The influence of cycling customers and differences in purchasing capacity are now slowly being documented by researchers.  Without a car, a person has about $10,000 more available to spend each year.  Without a second car, that may be about $5,000.

The dialogue should be around how to make that happen by focusing on urban form, cycling, and combined mobility of transit and cycling.

If retailers cater their products to cyclists, then a 10-fold increase in street traffic is a potential.  With retailers offering the right product mix, people will cycle to stores.

  • Congestion

Dialogue would be worthwhile to explore this further.  The usual “NO, do not change anything from a car-oriented street” argument is that congestion will increase, meaning car congestion not cycling growth, transit growth, or walking growth, all of which should happen.

“Car congestion is good” is an argument used by some people.  It is argued that congestion or any other type of roadblock, which could include increased car trip time  due to car congestion, more car collisions and negative impacts to personal health, finances, obesity, and health during the aging process, causes people to consider which transportation alternative is in their best interest.

For people to make the transition from car transportation to another mode the infrastructure must be there and to a level that is appealing to them to make a change.  This includes peak and off-peak transit capacity and service level, combined mobility capacity whether it is car-cycling or transit-cycling supported by cycling infrastructure from home to local rapid transit and high service bus routes, safe and dependable bike parking in all weather, and a cycling network that is appealing from home to final destination including for commuting.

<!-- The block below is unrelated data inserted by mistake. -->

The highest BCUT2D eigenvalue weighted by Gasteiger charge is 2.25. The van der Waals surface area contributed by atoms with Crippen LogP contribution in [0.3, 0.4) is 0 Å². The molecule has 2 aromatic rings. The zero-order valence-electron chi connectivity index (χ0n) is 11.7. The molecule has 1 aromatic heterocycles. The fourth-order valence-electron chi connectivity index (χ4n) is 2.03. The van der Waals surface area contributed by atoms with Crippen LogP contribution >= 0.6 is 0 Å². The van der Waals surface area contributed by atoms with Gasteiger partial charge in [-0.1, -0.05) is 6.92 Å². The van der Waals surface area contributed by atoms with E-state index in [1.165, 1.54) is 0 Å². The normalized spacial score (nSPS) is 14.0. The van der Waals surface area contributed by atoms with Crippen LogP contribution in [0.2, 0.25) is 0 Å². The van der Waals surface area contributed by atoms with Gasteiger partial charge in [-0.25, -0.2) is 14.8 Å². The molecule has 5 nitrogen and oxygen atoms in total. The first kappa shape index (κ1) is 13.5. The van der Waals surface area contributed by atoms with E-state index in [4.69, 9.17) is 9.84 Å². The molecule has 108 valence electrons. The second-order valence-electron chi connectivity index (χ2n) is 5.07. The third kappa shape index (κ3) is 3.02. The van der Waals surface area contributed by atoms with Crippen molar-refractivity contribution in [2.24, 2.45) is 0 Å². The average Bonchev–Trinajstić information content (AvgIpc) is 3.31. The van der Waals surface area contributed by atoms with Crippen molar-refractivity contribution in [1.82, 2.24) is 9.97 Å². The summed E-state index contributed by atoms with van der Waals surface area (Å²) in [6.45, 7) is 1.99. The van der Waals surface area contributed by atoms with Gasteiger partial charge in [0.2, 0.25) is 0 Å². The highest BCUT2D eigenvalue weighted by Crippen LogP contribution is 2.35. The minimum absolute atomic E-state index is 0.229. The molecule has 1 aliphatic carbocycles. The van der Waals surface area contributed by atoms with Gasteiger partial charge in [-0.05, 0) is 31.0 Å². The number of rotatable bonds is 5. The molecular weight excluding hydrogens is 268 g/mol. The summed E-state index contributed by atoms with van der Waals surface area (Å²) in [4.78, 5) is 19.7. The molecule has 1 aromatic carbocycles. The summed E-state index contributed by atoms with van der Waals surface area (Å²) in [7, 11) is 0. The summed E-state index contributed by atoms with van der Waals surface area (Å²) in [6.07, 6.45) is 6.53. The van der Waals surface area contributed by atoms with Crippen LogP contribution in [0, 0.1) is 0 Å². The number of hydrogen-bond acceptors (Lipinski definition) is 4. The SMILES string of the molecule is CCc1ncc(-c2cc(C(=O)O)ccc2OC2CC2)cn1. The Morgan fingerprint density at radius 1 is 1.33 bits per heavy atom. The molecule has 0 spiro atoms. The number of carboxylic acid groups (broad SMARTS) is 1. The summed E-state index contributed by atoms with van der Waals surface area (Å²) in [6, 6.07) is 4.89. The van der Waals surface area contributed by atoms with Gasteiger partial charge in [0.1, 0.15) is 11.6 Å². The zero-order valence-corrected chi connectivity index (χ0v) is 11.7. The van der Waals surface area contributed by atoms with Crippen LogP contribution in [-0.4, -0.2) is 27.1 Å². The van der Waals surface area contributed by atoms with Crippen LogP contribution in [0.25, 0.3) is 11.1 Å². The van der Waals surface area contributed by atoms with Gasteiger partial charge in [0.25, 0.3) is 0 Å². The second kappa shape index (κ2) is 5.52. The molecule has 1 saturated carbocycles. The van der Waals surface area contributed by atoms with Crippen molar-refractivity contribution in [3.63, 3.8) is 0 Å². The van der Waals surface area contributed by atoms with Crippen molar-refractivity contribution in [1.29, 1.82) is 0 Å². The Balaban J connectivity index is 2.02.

Introduction of SBL on a road should be with expectation and target that car traffic will reduce as a result of people make the shift in transportation mode from car-based, not as a facility that is being imposed on top of a car traffic level that will continue to increase in the future.

  • The final direction

With extensive dialogue, it will be become very apparent that downtown Calgary needs a network of connected SBL’s as another tool for reducing driving into the downtown core and reducing already beyond acceptable and historically high levels of greenhouse pollution.  

Back in the 1970’s, people wanted to come to Calgary for health reasons since allergies, sinus discomforts and health side effects improved for them.  Now these sufferers look for other cities to improve their health:  even in January, brown pollution clouds can be seen on Nose Hill, with much contribution from the high level of driving in the city.

With carefully thought-out design parameters for SBL and the resulting reduction of driving, the downtown core will become more of a people place  after business hours, increase downtown retailing, increase vitality of the city core, and will be more of a place to attract tourists beyond the Stampede.

Yes, it is a first phase in the introduction of public bike sharing system, as Paris proved so successfully.


Read Full Post »

%d bloggers like this: